Nuclear projects scrapped in US
August 08, 2017 – Projects to build two nuclear power stations in the US state of South Carolina are set to be scrapped.
The plants, which would have been among the first to be built in the US in three decades, have suffered cost overruns and delays running into billions of dollars in the nine years since they were first given the go-ahead.
Santee Cooper and South Carolina Electric & Gas (SCE&G), are the projects’ developers, with Toshiba’s bankrupt nuclear power arm, Westinghouse, contracted to work on the plants’ construction.
Santee Cooper and SCE&G have now petitioned the Public Services Commission of South Carolina to be given permission to cease work on the two 1,117 MW reactors.
The move followed new estimates from Westinghouse and its subcontractor Fluor that work on one unit would not be completed until December 2022 and on the other until March 2024 – some four years later than the previous estimate.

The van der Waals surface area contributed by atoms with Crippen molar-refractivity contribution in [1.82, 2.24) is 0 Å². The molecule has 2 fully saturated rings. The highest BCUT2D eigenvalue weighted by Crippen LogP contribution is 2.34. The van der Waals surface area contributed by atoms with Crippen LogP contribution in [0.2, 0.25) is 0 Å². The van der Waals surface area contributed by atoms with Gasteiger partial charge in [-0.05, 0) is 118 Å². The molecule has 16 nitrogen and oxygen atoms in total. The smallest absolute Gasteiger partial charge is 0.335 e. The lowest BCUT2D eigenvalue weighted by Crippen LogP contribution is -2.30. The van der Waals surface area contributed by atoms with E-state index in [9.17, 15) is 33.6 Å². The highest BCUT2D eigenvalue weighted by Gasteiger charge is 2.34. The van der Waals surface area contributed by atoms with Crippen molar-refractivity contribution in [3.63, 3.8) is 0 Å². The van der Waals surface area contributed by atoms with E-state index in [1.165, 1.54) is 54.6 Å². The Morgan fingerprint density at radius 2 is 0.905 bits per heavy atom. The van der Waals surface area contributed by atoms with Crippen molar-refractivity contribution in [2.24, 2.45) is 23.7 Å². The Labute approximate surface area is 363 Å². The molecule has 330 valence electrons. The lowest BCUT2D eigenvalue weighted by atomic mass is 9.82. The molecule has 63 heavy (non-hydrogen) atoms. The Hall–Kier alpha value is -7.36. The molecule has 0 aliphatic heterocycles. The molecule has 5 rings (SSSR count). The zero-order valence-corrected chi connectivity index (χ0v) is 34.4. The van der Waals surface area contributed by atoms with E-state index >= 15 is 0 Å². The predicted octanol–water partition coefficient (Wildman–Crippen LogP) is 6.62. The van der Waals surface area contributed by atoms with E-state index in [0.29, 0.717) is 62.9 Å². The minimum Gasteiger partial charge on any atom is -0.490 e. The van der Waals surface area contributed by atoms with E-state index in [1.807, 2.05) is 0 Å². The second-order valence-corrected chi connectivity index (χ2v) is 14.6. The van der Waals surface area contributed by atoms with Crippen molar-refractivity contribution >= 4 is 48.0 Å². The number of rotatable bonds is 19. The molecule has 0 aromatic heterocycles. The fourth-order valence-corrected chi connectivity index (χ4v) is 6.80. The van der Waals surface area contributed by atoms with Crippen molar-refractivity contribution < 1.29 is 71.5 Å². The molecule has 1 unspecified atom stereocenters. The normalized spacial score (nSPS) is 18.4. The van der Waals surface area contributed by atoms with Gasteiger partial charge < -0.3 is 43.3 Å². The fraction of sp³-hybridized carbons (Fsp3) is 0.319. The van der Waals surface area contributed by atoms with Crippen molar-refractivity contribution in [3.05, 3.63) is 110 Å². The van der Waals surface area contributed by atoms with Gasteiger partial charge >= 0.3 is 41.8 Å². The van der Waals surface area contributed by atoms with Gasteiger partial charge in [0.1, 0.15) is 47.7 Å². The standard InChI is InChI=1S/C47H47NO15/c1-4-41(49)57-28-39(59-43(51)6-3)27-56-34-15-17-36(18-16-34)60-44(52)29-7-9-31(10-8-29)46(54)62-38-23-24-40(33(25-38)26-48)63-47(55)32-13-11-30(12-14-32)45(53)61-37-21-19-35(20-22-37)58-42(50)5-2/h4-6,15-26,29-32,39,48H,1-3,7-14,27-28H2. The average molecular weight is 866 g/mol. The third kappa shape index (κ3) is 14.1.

It is reported that completing the project would have cost Santee Cooper around US$8bn, as well as $3.4bn in interest. The alternative was to write off the $4.7bn it had so far put into the project.
Lonnie Carter, Santee Cooper’s CEO, said, “After Westinghouse’s bankruptcy and anticipated rejection of the fixed-price contract, the best case scenario shows this project would be several years late and cost 75% more than originally planned. We simply could not ask our customers to pay for a project that has become uneconomical.”
Carter went on to say, “I’m disappointed today not just for Santee Cooper and its customers but for our country and the industry as a whole. If you really believe we need to reduce carbon, this was the way to do it.”
There is now only one nuclear expansion project remaining in the country, at the Vogtle Electric Generating Plant in the neighbouring state of Georgia.
Westinghouse was also involved in the plant’s construction, before withdrawing due to its bankruptcy. Construction is only now moving forward following Toshiba’s agreement to aid the project to the tune of $3.7 billion.